Next came the fiddle convocation. In this part of the world, the fiddle is king. There were some hot shot banjo and mandolin players, but even they would get up and say "next I'm going to play a fiddle tune on my..." whatever other instrument they were holding in their hands, I guess because all of the old standard tunes around these parts are fiddle tunes. I don't even know what makes a tune a fiddle tune. If you can play all the notes on your guitar, why isn't it a guitar tune? But if you're going to have a mountain music band, you'd better have an amazing fiddle player because that's what everyone wants to hear. During the fiddle gathering, there were so many fiddlers on the
The fiddle player is top dog.
stage that they only got around the circle once and had to use up about 5 min. of the Ballads session just to get through them all. Now the truth is, the violin has never really been my favorite solo instrument. To me it frequently sounds like someone is torturing a cat, but most of these guys were pretty good and even when I was not thrilled with the sound you could not help but admire the technical proficiency.

Next we had an hour of ballads. These were mostly really old songs, essentially unchanged since they were brought over from England or Scotland or wherever. They were sung without accompaniment, presumably similar to what a traditional troubadour might have done.  Each one had a tune of about five or six lines and went on for however many verses it took to tell the story. Sometimes it was three verses, sometimes it was 12 or 15 or I just lost count. Apparently the singers occasionally lost track as well. They would finish up and say "at that  point in the song I don't really understand what happens." And then someone else would pipe up and say "well in our village we have a couple verses you left out that explains that". And I don't know if the singer just wasn't aware of those verses or if somebody in the other village had made them up to explain the discrepancy and that's how the songs grow over the years to such epic proportions.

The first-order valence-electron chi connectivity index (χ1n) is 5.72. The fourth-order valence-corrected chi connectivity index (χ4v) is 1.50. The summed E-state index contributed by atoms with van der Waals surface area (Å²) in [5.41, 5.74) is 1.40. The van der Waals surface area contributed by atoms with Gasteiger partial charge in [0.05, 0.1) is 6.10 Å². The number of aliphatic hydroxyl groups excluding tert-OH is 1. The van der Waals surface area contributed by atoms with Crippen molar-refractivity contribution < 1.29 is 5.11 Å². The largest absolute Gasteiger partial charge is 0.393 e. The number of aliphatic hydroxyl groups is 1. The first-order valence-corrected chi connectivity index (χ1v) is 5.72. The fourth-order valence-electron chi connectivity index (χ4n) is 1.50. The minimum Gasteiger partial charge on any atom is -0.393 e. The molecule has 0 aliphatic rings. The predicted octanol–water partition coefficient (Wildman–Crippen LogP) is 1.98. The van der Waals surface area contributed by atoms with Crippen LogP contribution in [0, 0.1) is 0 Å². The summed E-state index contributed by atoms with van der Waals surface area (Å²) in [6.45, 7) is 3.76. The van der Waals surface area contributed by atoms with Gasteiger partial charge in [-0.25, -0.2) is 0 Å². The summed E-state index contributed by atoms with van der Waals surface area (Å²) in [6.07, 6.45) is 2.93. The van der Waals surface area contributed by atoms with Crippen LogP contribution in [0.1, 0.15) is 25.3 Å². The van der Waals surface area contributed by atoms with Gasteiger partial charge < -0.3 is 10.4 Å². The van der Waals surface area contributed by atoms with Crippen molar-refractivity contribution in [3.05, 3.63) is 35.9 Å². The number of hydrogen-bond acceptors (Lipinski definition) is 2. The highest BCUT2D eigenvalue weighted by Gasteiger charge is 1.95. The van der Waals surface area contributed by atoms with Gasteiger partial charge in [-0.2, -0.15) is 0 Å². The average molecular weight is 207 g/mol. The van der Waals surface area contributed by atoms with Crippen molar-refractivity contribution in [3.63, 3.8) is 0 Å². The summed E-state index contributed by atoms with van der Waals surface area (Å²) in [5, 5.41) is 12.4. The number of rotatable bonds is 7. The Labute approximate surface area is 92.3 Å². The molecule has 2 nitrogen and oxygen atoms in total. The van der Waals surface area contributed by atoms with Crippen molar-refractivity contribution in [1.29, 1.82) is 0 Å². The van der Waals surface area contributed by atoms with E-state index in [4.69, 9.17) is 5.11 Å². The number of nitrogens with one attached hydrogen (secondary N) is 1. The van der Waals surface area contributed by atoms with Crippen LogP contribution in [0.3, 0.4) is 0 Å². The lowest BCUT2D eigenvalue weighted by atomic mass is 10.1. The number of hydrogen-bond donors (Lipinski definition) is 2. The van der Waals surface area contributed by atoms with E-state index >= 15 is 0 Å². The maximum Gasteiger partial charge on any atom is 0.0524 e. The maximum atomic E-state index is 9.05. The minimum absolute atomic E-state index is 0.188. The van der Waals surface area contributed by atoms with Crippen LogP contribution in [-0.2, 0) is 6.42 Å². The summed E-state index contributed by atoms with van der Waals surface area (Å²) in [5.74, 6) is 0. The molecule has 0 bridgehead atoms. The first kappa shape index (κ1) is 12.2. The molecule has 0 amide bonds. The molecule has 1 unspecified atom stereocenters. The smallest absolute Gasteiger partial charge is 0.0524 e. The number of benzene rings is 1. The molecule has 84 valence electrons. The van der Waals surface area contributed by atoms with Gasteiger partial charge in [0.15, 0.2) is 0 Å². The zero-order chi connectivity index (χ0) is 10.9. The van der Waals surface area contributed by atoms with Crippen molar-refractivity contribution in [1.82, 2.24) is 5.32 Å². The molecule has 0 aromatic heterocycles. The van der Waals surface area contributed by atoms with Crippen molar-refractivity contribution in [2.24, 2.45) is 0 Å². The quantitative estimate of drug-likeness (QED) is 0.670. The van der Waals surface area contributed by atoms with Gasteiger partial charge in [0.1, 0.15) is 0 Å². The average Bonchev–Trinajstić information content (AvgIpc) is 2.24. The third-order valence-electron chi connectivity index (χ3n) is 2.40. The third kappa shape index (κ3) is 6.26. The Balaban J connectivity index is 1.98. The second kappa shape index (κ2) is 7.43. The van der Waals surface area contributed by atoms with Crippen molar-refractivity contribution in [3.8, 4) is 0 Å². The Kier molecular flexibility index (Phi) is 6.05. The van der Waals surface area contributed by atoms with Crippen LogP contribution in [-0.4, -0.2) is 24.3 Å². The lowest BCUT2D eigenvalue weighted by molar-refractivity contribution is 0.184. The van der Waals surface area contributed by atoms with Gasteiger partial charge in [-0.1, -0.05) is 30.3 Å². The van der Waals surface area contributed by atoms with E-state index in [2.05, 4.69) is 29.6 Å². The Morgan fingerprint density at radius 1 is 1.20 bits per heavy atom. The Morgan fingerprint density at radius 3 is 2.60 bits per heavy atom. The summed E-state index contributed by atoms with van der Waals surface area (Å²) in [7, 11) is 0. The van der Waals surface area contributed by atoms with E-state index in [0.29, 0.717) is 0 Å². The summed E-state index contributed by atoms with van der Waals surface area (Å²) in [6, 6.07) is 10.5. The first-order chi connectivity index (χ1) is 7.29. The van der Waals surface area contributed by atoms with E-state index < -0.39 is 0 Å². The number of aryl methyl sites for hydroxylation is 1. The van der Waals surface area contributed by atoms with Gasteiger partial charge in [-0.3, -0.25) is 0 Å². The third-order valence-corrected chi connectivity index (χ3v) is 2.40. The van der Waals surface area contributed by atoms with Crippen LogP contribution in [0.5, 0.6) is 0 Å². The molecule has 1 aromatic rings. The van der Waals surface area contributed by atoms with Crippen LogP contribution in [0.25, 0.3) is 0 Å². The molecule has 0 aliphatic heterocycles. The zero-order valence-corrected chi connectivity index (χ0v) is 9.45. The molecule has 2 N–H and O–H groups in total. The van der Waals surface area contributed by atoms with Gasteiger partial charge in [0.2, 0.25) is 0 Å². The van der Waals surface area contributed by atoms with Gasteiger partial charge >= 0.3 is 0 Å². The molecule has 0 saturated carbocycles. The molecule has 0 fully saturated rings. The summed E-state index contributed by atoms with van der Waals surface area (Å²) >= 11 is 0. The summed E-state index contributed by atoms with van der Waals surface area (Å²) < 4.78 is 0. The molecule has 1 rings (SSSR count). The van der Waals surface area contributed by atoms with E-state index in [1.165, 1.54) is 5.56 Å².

National champion flat picker.
Finally, there was the guitar group. Well, not a group actually. More of a duo. There were only two guitar players that wanted to go up on stage and show us how it's done. I think part of that is that nobody wants to be a guitarist in this musical form. The guitar is almost entirely background accompaniment to the other instruments. But what they lacked in quantity they made up for in quality. One of the two guitar players was the national flat picking champion and the other was a student of his he had brought along to the festival. And they pretty much kept us entertained for an hour without needing any help.

There was another four hour concert on Saturday night. This time we were prepared with jackets and long pants and it was a waste because it just didn't get nearly as cool that night and none of it was needed.

A lot of the activity at the festival had nothing to do with what went on at the amphitheater. There were several groups of people that didn't go to any of the evening concerts. Instead, they would gather around the fire or in the parking lot or on the steps of the park lodge and play their own music starting after supper and continuing until just shy of midnight. Apparently these people came primarily to get together with other like-minded musicians and play music for four or five days and they didn't really care what happened on the stage. They were fun to listen to. They played the traditional music but then the next song might be old time rock 'n roll or "The Lion Sleeps Tonight".

In the end, the whole shebang was beautiful and educational and a whale of a lot of fun and a good time seemed to be had by all. These were mostly not professional musicians but they were very talented and clearly loved what they were doing and wanted to share it with everybody on the planet. The biggest audience of the weekend was probably only a couple of hundred people, so there was a kind of coziness to the whole affair. I could see why people would come back year after year after year to share the music and the feelings. I don't know that we will be back next year, but I'm certainly going to keep my eye out for similar kinds of events as we travel.


  1. good to see you're into mountain Music, R. that country comfort still works! - Phil Perry (still alive & pickin').

  2. Phil, good to see you here. I don't know that I am exactly "into" mountain music, but I certainly was for those 4 days. Do you still play?